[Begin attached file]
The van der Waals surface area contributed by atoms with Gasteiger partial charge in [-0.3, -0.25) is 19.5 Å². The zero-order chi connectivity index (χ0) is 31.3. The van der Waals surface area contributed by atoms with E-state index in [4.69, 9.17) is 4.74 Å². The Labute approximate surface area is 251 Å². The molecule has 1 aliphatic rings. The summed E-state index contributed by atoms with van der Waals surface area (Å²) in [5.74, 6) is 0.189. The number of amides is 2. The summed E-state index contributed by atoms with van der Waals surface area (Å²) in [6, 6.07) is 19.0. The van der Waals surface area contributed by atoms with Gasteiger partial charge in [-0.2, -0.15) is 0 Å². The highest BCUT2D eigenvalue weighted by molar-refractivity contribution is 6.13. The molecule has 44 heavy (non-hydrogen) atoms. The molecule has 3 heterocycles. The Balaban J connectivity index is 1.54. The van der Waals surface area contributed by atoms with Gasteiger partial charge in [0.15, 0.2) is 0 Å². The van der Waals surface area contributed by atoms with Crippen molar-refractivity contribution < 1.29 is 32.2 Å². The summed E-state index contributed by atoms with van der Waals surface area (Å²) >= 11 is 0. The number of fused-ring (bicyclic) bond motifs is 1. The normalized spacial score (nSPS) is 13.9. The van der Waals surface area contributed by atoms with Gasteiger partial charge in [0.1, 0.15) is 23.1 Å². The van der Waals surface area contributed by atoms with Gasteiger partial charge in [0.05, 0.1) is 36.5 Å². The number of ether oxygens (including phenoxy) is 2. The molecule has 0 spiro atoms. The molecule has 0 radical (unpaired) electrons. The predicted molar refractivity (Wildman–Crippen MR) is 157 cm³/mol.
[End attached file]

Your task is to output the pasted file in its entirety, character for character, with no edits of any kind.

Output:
The van der Waals surface area contributed by atoms with Gasteiger partial charge in [-0.3, -0.25) is 19.5 Å². The zero-order chi connectivity index (χ0) is 31.3. The van der Waals surface area contributed by atoms with E-state index in [4.69, 9.17) is 4.74 Å². The Labute approximate surface area is 251 Å². The molecule has 1 aliphatic rings. The summed E-state index contributed by atoms with van der Waals surface area (Å²) in [5.74, 6) is 0.189. The number of amides is 2. The summed E-state index contributed by atoms with van der Waals surface area (Å²) in [6, 6.07) is 19.0. The van der Waals surface area contributed by atoms with Gasteiger partial charge in [-0.2, -0.15) is 0 Å². The highest BCUT2D eigenvalue weighted by molar-refractivity contribution is 6.13. The molecule has 44 heavy (non-hydrogen) atoms. The molecule has 3 heterocycles. The Balaban J connectivity index is 1.54. The van der Waals surface area contributed by atoms with Gasteiger partial charge in [0.15, 0.2) is 0 Å². The van der Waals surface area contributed by atoms with Crippen molar-refractivity contribution < 1.29 is 32.2 Å². The summed E-state index contributed by atoms with van der Waals surface area (Å²) >= 11 is 0. The number of fused-ring (bicyclic) bond motifs is 1. The normalized spacial score (nSPS) is 13.9. The van der Waals surface area contributed by atoms with Gasteiger partial charge in [0.1, 0.15) is 23.1 Å². The van der Waals surface area contributed by atoms with Gasteiger partial charge in [0.05, 0.1) is 36.5 Å². The number of ether oxygens (including phenoxy) is 2. The molecule has 0 spiro atoms. The molecule has 0 radical (unpaired) electrons. The predicted molar refractivity (Wildman–Crippen MR) is 157 cm³/mol.